by Giovanni Gioviano Pontano
translated by Julia Haig Gaisser
Harvard University Press, 2012
Cloth: 978-0-674-24846-5
Library of Congress Classification PA8570.P5D53 2012
Dewey Decimal Classification 871.04


Giovanni Gioviano Pontano (1429–1503) served five kings of Naples as a courtier, official, and diplomat, and earned even greater fame as a scholar, prose author, and poet. His Dialogues reflect his diverse interests in religion, philosophy, and literature, as well as in everyday life in fifteenth-century Naples. They are especially important for their vivid picture of the contemporary gatherings of Pontano and his friends in the humanist academy over which he presided from around 1471 until shortly before his death.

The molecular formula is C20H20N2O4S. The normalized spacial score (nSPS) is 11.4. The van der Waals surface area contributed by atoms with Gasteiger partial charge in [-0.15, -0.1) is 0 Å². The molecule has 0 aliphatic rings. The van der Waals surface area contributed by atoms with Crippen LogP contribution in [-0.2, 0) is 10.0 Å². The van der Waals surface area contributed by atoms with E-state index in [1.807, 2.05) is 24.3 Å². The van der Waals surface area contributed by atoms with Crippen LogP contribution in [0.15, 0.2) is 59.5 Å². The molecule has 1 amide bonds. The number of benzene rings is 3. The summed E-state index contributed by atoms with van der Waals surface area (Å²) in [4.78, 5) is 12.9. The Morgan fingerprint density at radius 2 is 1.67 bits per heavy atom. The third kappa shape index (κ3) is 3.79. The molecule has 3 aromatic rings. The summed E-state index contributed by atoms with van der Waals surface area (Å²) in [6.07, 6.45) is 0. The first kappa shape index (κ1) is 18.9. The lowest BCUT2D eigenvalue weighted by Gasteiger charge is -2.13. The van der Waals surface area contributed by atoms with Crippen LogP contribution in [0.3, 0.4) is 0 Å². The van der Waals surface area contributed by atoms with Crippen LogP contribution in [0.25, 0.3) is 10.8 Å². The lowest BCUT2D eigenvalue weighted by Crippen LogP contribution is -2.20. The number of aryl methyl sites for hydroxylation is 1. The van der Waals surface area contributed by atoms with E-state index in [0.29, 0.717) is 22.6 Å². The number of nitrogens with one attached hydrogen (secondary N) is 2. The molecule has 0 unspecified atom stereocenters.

This volume completes the I Tatti edition of Pontano’s five surviving dialogues and features both Aegidius and Asinus. The conversation in Aegidius, named for the Augustinian theologian Giles of Viterbo, ranges over various topics, including creation, dreams, free will, the immortality of the soul, the relation between heaven and earth, language, astrology, and mysticism. The Asinus is less a dialogue than a fantastical autobiographical comedy in which Pontano himself is represented as having gone mad and fallen in love with an ass. This is the first translation of these dialogues into English.

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